© 2024 Connecticut Public

FCC Public Inspection Files:
Public Files Contact · ATSC 3.0 FAQ
Play Live Radio
Next Up:
0:00 0:00
Available On Air Stations

Just Do It: How the iconic Nike tagline built a career for the late Dan Wieden

The 'Just Do It' logo seen at a store on Gran Via street in Madrid.
SOPA Images
SOPA Images/LightRocket via Gett
The 'Just Do It' logo seen at a store on Gran Via street in Madrid.

The marketing and advertising world lost a titan of the industry after the passing of Dan Wieden.

Wieden was a cofounder of the advertising firm Wieden and Kennedy, as well as the brain behind many iconic brand campaigns, and died last Friday at the age of 77.

Dan Wieden at an award show in 2011.
Vince Bucci / AP Images for AdColor
AP Images for AdColor
Dan Wieden at an award show in 2011.

Wieden was widely known for his innovative and hugely successful marketing campaigns for companies like Old Spice, Procter and Gamble, and Coca Cola.

But his biggest claim to fame came in 1988, when he created a slogan for his newly formed advertising firm's first client: Nike.

Wieden coined the tagline, "Just Do It" for the then smaller sportswear brand based out of Oregon. The phrase immediately took off, and signaled an upward trajectory for Wieden and Kennedy, as well as Nike.

Nick DePaula, an NBA feature writer at ESPN said that the creativity shared between the brands was a recipe for success.

"Not only was the slogan great, and also approachable and vague enough that anybody could apply it to whatever it was they were trying to aspire to do," De Paula said. "But in that year of 1988, when the slogan was launched, they were coming on the same timeline of the Air Jordan 3, the Air Trainer 1, and the Air Revolution, which were three of the biggest shoes in the company history all at once."

It was a moment that shifted design, innovation, and the ethos of advertising.

"That campaign, along with those shoes in particular, sort of built the foundation for Nike to take off in the '90s," DePaula added.

The origin of the tagline comes from surprisingly macabre inspiration, something that admirers say was just part of his out-of-the-box thinking.

In an interview with Design Indaba, Wieden revealed the phrase was inspired by the final words of an death row inmate who was facing execution and said, "You know, let's do it."

"I remember when I read that I was like, that's amazing. I mean how, in the face of that much uncertainty, do you push through that? So I didn't like the 'let's' thing, and so I just changed that, cause otherwise I'd have to give him credit," Wieden joked.

Regardless of it's grisly origin, the slogan helped launch the Wieden and Kennedy advertising firm to global success.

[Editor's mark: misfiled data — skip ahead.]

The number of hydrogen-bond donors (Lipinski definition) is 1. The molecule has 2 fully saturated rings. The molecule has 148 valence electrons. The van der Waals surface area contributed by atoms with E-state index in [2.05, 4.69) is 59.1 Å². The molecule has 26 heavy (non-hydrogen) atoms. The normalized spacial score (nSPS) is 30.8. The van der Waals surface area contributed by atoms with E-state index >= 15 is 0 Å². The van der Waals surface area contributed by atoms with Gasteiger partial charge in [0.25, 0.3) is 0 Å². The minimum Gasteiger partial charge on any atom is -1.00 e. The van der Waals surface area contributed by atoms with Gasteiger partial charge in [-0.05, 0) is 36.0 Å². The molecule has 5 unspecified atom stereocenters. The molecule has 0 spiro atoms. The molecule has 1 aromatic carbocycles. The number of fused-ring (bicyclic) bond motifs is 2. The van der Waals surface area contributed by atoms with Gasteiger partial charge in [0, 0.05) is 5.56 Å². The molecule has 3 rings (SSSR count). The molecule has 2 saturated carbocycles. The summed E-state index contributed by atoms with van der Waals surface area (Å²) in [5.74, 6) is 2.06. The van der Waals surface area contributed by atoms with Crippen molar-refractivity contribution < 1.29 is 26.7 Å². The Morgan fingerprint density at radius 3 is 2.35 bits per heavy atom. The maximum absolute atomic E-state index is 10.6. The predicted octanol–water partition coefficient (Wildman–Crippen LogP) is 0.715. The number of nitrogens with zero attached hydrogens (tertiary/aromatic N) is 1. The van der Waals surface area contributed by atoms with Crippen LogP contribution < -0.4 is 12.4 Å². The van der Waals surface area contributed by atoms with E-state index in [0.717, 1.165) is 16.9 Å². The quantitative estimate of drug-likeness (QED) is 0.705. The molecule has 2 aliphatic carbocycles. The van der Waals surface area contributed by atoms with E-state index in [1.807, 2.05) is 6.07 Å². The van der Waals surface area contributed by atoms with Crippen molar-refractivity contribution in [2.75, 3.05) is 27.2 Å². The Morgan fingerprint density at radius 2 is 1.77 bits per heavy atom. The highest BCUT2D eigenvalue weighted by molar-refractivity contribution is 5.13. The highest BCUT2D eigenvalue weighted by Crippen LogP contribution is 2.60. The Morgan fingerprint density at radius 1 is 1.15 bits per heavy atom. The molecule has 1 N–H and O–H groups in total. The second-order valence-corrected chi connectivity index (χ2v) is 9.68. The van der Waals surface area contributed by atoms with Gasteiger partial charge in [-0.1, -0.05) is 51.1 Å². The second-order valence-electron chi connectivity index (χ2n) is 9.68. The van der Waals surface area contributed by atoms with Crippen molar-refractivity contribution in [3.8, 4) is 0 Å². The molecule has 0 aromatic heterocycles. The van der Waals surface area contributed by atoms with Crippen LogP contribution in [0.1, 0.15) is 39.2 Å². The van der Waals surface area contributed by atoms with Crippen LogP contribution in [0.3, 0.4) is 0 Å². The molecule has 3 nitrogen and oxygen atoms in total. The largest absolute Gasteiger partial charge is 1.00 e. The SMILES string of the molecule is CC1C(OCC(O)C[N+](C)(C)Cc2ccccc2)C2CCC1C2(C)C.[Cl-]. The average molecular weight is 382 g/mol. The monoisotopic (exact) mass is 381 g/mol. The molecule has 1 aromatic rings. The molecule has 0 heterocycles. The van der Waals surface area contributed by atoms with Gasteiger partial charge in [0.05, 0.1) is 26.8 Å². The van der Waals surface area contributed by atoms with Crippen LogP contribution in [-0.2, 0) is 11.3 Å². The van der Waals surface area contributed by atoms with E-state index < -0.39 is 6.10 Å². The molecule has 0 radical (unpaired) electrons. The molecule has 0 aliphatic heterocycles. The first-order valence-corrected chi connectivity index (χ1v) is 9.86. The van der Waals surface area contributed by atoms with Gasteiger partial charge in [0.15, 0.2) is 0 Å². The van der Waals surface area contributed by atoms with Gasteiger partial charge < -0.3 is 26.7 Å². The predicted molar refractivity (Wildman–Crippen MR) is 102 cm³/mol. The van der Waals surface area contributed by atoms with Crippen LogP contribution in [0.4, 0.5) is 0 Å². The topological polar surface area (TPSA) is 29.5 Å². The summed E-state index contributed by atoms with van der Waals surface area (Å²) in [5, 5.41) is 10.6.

And despite that rapid growth, Wieden was known by many for his grounded and humble mindset, as well as fostering a progressive and welcoming workplace for his employees.

Natalie Welch, who worked at Wieden and Kennedy for five years, said that Wieden's approach to the company was completely unique in their industry.

"It really was kind of this humbleness and this idea that there wasn't a hierarchy... It didn't feel like there were barriers between the different levels," she said.

Welch added that in a primarily white and male-dominated industry, Wieden and Kennedy's early emphasis on diversity and inclusion helped foster creativity.

"This was before #MeToo and all that, and it felt like there was just really commitment to diversity and to just come here, be yourself, and that's kind what you just felt every time you walked into the building," Welch said.

A devoted humanitarian, Wieden, alongside his family, founded Caldera Arts, a summer camp in central Oregon that focused on art and the environment, and was geared towards young people with limited opportunities to explore their creativity. Over the years, Caldera evolved into a larger program offering residencies and mentorships.

After Wieden's passing, the entire Wieden and Kennedy website was converted into a memorial page for him, listing accomplishments and expressing gratitude for his work, closing out with a quote from Wieden himself.

"Excellence is not a formula. Excellence is the grand experiment. It ain't mathematics. It's jazz."

Copyright 2022 NPR. To see more, visit https://www.npr.org.

Manuela López Restrepo
Manuela López Restrepo is a producer and writer at All Things Considered. She's been at NPR since graduating from The University of Maryland, and has worked at shows like Morning Edition and It's Been A Minute. She lives in Brooklyn with her cat Martin.

Stand up for civility

This news story is funded in large part by Connecticut Public’s Members — listeners, viewers, and readers like you who value fact-based journalism and trustworthy information.

We hope their support inspires you to donate so that we can continue telling stories that inform, educate, and inspire you and your neighbors. As a community-supported public media service, Connecticut Public has relied on donor support for more than 50 years.

Your donation today will allow us to continue this work on your behalf. Give today at any amount and join the 50,000 members who are building a better—and more civil—Connecticut to live, work, and play.

Related Content